Instructor: Let's look at our setup here. We have a web component that renders our template into shadow DOM. Inside its template, there's a style definition of blue and underline text and a div with the class text and the string "In the Shadow." We also have a div outside the web component with the same class and the text "Outside the shadow."
Finally, we have a global style that applies red and underline text to a div with the class text. In the browser to the right, we can see the text "In the Shadow" with an encapsulated style as well as the red text of the div outside the web component.
Knowing CSS, we might think that adding a very specific selector would enable us to change the style. We add a selector that's specific to our web component and set the color definition to purple. We refresh and see that nothing changed. Our web component's content is encapsulated by the shadow DOM.
Let's remove the non-working selector and see three ways of allowing external change of an encapsulated style.
We first can add a method, changeStyle. It accepts a styles object. We get a reference to the text div. Now we can iterate over the styles object and replace the element styles inside. We refresh, select our element in the Console. We can see we have the new method on the element itself.
Now we can use the method by passing an object with a color property. See? The color has changed. We can do the same with textDecoration and see we had the wanted effect. This can be applied to any valid style property.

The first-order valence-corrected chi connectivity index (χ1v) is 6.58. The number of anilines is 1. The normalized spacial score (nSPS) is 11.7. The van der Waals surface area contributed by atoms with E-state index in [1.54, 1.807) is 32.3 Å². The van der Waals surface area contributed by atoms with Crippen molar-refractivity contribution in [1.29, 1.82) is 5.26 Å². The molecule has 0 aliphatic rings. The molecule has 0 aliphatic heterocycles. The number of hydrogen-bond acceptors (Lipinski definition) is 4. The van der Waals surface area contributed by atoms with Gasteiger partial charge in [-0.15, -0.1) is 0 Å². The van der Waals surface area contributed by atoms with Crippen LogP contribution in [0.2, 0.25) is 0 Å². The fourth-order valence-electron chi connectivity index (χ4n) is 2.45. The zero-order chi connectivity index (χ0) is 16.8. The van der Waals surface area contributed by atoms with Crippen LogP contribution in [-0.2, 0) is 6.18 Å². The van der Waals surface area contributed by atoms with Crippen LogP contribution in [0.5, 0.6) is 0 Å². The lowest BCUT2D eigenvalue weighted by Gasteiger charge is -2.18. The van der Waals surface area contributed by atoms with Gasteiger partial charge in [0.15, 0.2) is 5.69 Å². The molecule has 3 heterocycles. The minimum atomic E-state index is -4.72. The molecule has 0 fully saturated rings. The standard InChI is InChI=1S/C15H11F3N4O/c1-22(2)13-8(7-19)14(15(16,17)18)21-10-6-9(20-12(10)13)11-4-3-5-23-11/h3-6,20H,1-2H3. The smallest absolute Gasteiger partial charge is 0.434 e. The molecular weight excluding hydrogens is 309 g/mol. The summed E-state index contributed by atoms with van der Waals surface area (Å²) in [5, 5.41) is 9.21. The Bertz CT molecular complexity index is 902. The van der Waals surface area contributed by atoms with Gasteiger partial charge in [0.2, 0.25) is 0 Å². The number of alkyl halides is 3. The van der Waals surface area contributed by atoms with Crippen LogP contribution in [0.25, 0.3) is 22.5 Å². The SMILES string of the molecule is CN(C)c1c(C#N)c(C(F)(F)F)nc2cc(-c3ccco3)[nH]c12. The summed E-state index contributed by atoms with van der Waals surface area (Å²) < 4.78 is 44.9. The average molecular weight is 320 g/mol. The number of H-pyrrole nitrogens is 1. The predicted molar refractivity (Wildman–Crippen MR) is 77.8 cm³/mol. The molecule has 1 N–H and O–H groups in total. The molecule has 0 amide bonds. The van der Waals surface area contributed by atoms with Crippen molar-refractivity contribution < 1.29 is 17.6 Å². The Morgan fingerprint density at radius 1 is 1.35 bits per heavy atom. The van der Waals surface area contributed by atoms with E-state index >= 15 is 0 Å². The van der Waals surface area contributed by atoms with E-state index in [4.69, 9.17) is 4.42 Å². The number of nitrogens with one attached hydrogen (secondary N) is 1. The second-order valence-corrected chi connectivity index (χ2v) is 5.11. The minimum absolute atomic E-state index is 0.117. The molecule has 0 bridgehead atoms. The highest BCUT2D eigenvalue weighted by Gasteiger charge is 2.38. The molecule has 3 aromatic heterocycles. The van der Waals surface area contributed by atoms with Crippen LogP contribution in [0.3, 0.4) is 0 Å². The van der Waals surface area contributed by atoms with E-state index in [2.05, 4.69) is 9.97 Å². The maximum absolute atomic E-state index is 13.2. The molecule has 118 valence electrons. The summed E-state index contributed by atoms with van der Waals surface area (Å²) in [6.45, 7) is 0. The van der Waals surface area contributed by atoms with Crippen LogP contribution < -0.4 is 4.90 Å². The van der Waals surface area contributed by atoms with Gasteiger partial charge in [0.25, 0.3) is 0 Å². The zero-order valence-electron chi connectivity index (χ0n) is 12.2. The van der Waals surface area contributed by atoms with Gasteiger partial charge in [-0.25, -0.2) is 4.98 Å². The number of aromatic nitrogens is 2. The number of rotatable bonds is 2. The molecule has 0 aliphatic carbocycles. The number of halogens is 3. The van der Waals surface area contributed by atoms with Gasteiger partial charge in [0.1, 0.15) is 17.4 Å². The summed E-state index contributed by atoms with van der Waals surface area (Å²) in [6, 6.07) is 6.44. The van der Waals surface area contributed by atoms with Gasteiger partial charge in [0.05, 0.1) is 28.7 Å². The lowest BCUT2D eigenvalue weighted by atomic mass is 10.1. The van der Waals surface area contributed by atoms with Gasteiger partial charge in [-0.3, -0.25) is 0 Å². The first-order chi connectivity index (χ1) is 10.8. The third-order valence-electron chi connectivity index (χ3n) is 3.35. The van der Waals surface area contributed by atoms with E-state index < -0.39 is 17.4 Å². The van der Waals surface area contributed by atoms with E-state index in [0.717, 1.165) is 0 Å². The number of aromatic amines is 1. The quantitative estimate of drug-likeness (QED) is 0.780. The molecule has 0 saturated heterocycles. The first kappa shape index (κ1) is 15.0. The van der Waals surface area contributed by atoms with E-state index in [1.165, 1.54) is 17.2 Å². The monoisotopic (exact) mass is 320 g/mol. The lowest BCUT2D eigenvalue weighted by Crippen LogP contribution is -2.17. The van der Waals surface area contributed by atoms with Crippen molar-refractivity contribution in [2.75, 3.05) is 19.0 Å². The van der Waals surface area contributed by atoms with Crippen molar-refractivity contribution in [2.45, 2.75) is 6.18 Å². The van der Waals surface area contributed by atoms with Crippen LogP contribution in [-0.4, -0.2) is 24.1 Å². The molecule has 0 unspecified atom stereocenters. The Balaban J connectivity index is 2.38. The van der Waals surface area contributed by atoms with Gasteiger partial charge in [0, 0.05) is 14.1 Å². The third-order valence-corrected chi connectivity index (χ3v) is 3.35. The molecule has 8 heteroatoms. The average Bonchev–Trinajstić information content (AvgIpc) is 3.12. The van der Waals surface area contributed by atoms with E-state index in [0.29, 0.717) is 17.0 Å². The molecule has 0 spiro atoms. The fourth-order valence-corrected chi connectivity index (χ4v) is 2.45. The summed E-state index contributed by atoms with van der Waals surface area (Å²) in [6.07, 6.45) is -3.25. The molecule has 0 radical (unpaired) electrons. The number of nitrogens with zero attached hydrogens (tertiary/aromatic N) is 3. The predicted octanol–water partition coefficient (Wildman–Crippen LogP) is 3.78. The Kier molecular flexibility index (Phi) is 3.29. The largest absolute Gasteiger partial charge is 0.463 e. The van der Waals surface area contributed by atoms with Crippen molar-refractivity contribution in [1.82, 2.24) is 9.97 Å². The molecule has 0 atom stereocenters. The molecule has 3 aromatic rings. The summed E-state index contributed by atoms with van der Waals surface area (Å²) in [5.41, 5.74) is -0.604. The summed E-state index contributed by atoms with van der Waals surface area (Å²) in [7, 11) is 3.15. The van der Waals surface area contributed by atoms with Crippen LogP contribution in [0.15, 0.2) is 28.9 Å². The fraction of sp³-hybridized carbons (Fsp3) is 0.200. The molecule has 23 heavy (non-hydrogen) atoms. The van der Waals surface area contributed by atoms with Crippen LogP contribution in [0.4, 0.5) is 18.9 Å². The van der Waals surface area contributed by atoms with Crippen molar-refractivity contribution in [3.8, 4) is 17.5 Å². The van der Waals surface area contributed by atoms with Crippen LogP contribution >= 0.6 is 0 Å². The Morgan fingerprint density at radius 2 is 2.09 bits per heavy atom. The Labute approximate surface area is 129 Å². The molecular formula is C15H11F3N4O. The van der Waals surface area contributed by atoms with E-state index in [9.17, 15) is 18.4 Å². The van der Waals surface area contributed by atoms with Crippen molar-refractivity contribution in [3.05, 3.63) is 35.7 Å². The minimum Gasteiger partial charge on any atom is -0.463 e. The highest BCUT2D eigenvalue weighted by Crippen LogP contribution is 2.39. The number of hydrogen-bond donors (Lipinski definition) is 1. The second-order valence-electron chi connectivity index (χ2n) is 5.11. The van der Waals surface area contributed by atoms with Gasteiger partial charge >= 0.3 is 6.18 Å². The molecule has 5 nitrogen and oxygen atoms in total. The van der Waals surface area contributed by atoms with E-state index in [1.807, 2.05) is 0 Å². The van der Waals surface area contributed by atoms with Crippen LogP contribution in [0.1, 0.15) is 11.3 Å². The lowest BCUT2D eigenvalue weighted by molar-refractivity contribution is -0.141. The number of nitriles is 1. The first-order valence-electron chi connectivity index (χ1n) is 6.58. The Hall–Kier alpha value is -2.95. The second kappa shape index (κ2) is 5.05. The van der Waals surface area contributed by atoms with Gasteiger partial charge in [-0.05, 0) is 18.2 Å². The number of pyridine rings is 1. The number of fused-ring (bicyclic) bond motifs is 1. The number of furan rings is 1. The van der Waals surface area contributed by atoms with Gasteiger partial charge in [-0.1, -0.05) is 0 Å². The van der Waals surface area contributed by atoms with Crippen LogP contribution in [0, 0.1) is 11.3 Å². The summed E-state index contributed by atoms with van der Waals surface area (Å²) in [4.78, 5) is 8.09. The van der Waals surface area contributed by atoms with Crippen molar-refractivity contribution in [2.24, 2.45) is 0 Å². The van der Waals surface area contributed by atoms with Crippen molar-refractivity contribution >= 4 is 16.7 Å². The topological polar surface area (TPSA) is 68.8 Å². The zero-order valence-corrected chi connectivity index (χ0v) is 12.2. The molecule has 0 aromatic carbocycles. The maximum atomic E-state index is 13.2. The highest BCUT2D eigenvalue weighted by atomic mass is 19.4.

Web components also enables us to expose declarative APIs on element's attributes. We first need to define the attributes we wish to observe using the static getter observedAttributes. It returns an array of attributes to observe, in our case the color and text-decoration.
We can now use the attributeChangedCallback hook that fires when an observed attribute has changed. It accepts the attribute's name, the oldValue, and the newValue. Inside, we can use the changeStyle method with the input.
We refresh and go to the Elements inspector. We can now define the color attribute with some value on the element itself and see it has changed. We can do the same for text-decoration and see it has changed as well. Since we hook into the element's attributeChanged detection, we can also use the native setAttribute method. We set the attribute color to purple, and we see it has changed.
Inside our component's template, we use the CSS var function instead of the actual value. We pass the variable's name. We need to define the variable in the global style. In order for the variable to apply to the web component, we need to define it under the component selector. We just set the value we would like to apply.
When we refresh the page, we see the color is now purple as in the variable defined in the global style. If we remove the variable's definition, we'll see it will default to the browser default, in this case, black text. In order to avoid that, we can define a default color as the second parameter to the var function. We refresh, and we see we have the blue text as default.
To summarize, we've seen three ways to allow penetration of our shadow DOM. We've created a method on the element itself that accepts a styles object and applies them to the element. We've also created a declarative API by observing certain element attributes with the observedAttributes static getter and the attributeChangedCallback hook.
Finally, we saw how to define CSS variables in the global style and apply them in a component style with the default fallback.